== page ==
--> --> Learnings From High Rate Water Injection in Deep-Water Slope Channel Complex and Frontal Splay Turbidite Reservoirs Offshore Ghana

2018 AAPG International Conference and Exhibition

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Learnings From High Rate Water Injection in Deep-Water Slope Channel Complex and Frontal Splay Turbidite Reservoirs Offshore Ghana

Abstract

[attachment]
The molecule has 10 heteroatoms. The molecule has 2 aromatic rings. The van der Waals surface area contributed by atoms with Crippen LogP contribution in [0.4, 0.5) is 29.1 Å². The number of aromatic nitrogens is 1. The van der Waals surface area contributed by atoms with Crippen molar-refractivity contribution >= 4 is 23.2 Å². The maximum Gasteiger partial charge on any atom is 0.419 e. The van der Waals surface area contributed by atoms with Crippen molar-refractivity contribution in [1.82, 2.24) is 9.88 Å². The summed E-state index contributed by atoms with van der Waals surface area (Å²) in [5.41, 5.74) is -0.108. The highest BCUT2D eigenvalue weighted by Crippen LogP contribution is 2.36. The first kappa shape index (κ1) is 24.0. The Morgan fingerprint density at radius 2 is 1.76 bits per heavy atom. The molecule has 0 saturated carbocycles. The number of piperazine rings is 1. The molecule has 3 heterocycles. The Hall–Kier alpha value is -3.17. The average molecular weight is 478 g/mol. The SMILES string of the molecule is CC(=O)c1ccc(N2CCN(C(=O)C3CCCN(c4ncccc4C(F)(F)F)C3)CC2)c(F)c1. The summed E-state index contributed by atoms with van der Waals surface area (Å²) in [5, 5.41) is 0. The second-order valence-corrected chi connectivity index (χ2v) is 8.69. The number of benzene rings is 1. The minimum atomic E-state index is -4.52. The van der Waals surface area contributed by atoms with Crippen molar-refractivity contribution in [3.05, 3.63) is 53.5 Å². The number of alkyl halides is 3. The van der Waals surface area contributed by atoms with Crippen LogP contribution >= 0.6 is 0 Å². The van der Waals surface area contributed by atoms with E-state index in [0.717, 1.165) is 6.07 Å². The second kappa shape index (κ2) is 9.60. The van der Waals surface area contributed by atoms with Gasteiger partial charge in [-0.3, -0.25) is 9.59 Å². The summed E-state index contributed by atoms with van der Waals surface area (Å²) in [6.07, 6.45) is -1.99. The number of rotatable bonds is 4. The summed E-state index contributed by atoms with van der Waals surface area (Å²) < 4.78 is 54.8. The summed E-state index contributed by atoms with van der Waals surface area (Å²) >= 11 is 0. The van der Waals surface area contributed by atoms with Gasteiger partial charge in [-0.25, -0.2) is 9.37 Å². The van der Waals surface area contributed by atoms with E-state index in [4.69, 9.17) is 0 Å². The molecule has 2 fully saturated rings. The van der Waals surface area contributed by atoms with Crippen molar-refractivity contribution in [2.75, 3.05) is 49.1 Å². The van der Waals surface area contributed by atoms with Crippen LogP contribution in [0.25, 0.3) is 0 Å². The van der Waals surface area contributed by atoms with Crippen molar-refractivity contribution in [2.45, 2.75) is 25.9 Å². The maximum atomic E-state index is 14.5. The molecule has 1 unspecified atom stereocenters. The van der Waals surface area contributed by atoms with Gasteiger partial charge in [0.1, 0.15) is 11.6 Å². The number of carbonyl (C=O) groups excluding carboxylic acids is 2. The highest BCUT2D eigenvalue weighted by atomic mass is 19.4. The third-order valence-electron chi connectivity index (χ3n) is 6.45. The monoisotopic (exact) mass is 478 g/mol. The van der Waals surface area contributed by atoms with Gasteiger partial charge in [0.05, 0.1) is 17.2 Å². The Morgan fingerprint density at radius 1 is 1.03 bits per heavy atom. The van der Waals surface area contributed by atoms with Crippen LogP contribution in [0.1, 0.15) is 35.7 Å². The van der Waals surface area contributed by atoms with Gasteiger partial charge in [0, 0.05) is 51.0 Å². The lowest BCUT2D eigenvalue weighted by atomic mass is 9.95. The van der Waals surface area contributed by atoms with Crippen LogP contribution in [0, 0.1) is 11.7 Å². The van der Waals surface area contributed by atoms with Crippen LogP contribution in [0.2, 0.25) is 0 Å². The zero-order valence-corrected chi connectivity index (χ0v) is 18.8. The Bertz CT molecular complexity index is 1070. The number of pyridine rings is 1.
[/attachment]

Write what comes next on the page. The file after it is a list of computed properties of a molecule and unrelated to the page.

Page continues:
Water injector wells are usually operated under fracturing conditions in deep-water turbidite reservoirs. Fractured injection is important to ensure high rates are delivered to sustain prolific oil producer wells. However, well rate is limited by the shale fracture pressure to avoid containment or reservoir management issues. Geology plays an important role in how these wells perform and behave. This paper highlights the differences when injecting under fractured conditions in deep-water turbidite reservoirs offshore Ghana, West Africa. Injectivity decline was observed in one field, and work was carried out to determine the root cause. Ultimately different injection strategies and well designs are required to sustain field performance, depending on the depositional setting and reservoir body geometry and fabric. This paper will present field data on injection performance and behavior, differentiating injection in frontal splay (lobe) - dominated and multi-stacked slope channel complex-type deep-water turbidite settings. Information includes: Conceptual geological framework to delineate reservoir body boundaries and their vertical and lateral heterogeneities that impact on fracture propagation; Pressure Transient Analysis; Fractured Modelling and History Matching to demonstrate impact of channel boundary effects; Geo-mechanical Model; Investigation into cause of injectivity decline and proposed solutions; Field trial results demonstrating impact of continuous high rate injection on inter-shale layers in multi staked reservoirs. Learnings from show that injectivity decline was not caused by impairment but should be expected when injecting at high rates into a ‘narrow’ reservoir, with multiple reservoir elements, laterally bounding shale intervals, and a thick, but internally rheologically variable cap rock. Hence, different injection strategies were employed, and a new ell design depolyed, depending on the geology, to sustain huigh rates. This paper investigates water injection under fractured conditions in different deep-water turbidite reservoirs. We outline the key steps taken to develop a sustainable injection strategy. As a series of case studies from different styles of turbidite reservoir body geometry, with variable quality and connectivity, it allows development geologists working on slope channel and frontal splay pools to gain insight into developing strategies that maximize recovery and manage heterogeneity impact on injection design,